Ysgol Maes y Coed, Neath, for children from 2 to 19 years with severe, profound and multiple learning difficulties, and autistic spectrum disorders

www.goodschoolsguide.co.uk/schools/ysgol-maes-y-coed-121079

www.npted.org/schools/primary/ysgolmaesycoed

Getting with the program at Bredon

Gloucestershire’s valleys may be more sylvan than silicon, but at the end of Bredon’s long drive you’ll find teenage techies salivating over components and cabling ready to be assembled into bespoke computers. Bredon has its own onsite Cisco Academy, which gives students who enjoy programming and taking apart computers the training for technical jobs, as well as qualifications for higher education courses in engineering and computer science. Pupils can compete for an annual 20 places on an apprenticeship with technology giant Cisco – one ex-pupil won a place, and is now working in Japan.

Pupils who prefer more traditional industries can learn animal and crop husbandry, and farm vehicle maintenance, at the school’s full working farm.

Bredon School, Tewkesbury, independent dyslexia friendly day and boarding school.

www.goodschoolsguide.co.uk/schools/bredon-school-tewkesbury

www.bredonschool.org

Most popular Good Schools Guide articles


  • Special educational needs introduction

    Need help? Perhaps you suspect your child has some learning difficulty and you would like advice on what you should do. Or perhaps it is becoming clear that your child's current school is not working for him or her, and you need help to find a mainstream school which has better SEN provision, or to find a special school which will best cater for your child's area of need. Our SEN consultancy team advises on both special schools, and the mainstream schools with good SEN support, from reception through to the specialist colleges for 19+. Special Educational Needs Index

  • Uni in the USA... and beyond

    The British guide to great universities from Harvard to Hong Kong. We tell you how to choose, how to apply, how to pay.

  • The Good Schools Guide International

    Corona Virus As a result of the coronavirus outbreak, The Good Schools Guide International offers the following guidance:  Determine the global situation and that of individual countries on government mandated school closures by accessing the UNESCO information on this link: https://en.unesco.org/themes/education-emergencies/coronavirus-school-closures.   For updates on the medical situation, go to  the World Health Organisation website at https://www.who.int/emergencies/diseases/novel-coronavirus-2019/situation-reports.  If you wish to contact one of our GSGI listed schools to discover their current status or any plans for alternate learning strategies, please go to our database to find email and phone numbers for each school https://www.goodschoolsguide.co.uk/international-search. If your company makes you brexit, The GSGI should be your first…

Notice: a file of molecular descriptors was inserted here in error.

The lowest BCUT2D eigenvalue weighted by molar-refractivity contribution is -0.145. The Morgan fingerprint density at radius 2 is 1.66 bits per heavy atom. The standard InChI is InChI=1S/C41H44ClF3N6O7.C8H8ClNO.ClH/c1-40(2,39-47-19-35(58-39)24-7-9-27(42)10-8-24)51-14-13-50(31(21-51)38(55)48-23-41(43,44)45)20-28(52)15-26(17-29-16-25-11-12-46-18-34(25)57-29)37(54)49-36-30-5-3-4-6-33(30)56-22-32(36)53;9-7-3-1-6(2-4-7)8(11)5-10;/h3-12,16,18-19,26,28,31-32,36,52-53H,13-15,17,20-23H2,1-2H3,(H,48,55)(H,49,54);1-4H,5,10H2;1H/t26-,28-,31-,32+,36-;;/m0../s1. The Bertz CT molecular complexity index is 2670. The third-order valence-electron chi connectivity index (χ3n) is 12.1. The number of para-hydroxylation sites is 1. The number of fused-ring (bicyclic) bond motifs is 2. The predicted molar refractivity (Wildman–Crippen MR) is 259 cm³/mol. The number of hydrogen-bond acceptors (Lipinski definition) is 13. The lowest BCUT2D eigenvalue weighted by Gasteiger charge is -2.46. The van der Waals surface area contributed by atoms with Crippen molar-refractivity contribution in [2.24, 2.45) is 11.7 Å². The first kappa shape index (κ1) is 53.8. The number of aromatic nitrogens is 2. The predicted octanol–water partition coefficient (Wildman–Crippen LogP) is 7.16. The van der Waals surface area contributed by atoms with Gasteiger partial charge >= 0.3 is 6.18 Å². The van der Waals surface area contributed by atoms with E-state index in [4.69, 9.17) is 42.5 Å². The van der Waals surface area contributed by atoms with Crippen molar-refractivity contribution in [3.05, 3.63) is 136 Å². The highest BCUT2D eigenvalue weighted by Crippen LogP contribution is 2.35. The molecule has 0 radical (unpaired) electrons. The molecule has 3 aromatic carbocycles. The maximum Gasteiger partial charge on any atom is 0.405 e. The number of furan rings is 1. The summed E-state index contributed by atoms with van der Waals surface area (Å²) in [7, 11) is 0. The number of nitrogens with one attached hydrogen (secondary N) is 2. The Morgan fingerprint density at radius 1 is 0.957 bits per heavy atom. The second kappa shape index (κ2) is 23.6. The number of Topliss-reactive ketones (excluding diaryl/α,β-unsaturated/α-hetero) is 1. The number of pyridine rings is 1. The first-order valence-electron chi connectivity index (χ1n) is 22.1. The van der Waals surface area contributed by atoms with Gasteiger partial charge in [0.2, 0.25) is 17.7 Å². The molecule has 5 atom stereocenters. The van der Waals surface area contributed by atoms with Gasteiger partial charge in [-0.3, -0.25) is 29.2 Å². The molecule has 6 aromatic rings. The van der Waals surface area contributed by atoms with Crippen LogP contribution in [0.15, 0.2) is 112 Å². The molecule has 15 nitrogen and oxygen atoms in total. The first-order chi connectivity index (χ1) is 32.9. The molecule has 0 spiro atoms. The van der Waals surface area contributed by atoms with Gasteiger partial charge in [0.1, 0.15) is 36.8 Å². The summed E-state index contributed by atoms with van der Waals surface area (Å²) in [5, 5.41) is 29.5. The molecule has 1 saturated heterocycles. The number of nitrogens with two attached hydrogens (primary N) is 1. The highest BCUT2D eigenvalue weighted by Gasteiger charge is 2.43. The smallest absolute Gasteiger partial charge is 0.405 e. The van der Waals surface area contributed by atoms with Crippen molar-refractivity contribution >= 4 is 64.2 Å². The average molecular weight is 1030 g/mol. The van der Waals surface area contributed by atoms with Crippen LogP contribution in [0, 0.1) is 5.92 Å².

• Schools for children with performing arts talents

    At specialist music, dance or performing arts schools, the arts aren't optional extras. They’re intrinsic to the school curriculum. Students are expected to fit in high level training and hours of practice alongside a full academic provision. It's a lot to ask any child to take on, but for those with exceptional performing ability this kind of education can be transformative.

  • Finding a state grammar school

      There are currently around 163 state funded grammar schools located in 36 English local authorities, with around 167,000 pupils between them. There are a further 69 grammar schools in Northern Ireland, but none in Wales or Scotland. Almost half of these are in what are considered 'selective authorities' (eg Kent and Buckinghamshire), where around one in five local children are selected for grammar school entry based on ability. The others are areas such as Barnet or Kingston, with only a few grammar schools. How to find a state grammar school Word of warning: not all selective grammar schools have…


Subscribe for instant access to in-depth reviews:

30,000 Independent, state and special schools in our parent-friendly interactive directory
 Instant access to in-depth UK school reviews
 Honest, opinionated and fearless independent reviews of over 1,000 schools
 Independent tutor company reviews

Try before you buy - The Charter School Southwark

The Good Schools Guide subscription

GSG Blog >

The Good Schools Guide newsletter

The Good Schools Guide Newsletter

Educational insight in your inbox. Sign up for our popular newsletters.

The Good Schools Guide manifesto for parents